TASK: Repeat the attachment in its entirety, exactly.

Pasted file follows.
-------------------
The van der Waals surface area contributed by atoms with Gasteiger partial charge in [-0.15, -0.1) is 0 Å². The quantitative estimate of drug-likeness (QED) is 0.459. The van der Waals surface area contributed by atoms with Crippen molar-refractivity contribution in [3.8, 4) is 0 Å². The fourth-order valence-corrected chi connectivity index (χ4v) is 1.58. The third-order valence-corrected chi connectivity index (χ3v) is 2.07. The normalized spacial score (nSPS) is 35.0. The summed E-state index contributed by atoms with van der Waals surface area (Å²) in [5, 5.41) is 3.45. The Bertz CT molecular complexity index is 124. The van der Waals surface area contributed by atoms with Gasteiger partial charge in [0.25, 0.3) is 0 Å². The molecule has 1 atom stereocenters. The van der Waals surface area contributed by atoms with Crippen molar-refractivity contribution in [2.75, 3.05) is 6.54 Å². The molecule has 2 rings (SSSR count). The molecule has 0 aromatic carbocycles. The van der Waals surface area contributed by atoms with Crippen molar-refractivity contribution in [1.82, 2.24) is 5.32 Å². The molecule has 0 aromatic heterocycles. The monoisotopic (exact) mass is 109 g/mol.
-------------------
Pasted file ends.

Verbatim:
The van der Waals surface area contributed by atoms with Gasteiger partial charge in [-0.15, -0.1) is 0 Å². The quantitative estimate of drug-likeness (QED) is 0.459. The van der Waals surface area contributed by atoms with Crippen molar-refractivity contribution in [3.8, 4) is 0 Å². The fourth-order valence-corrected chi connectivity index (χ4v) is 1.58. The third-order valence-corrected chi connectivity index (χ3v) is 2.07. The normalized spacial score (nSPS) is 35.0. The summed E-state index contributed by atoms with van der Waals surface area (Å²) in [5, 5.41) is 3.45. The Bertz CT molecular complexity index is 124. The van der Waals surface area contributed by atoms with Gasteiger partial charge in [0.25, 0.3) is 0 Å². The molecule has 1 atom stereocenters. The van der Waals surface area contributed by atoms with Crippen molar-refractivity contribution in [2.75, 3.05) is 6.54 Å². The molecule has 2 rings (SSSR count). The molecule has 0 aromatic carbocycles. The van der Waals surface area contributed by atoms with Crippen molar-refractivity contribution in [1.82, 2.24) is 5.32 Å². The molecule has 0 aromatic heterocycles. The monoisotopic (exact) mass is 109 g/mol.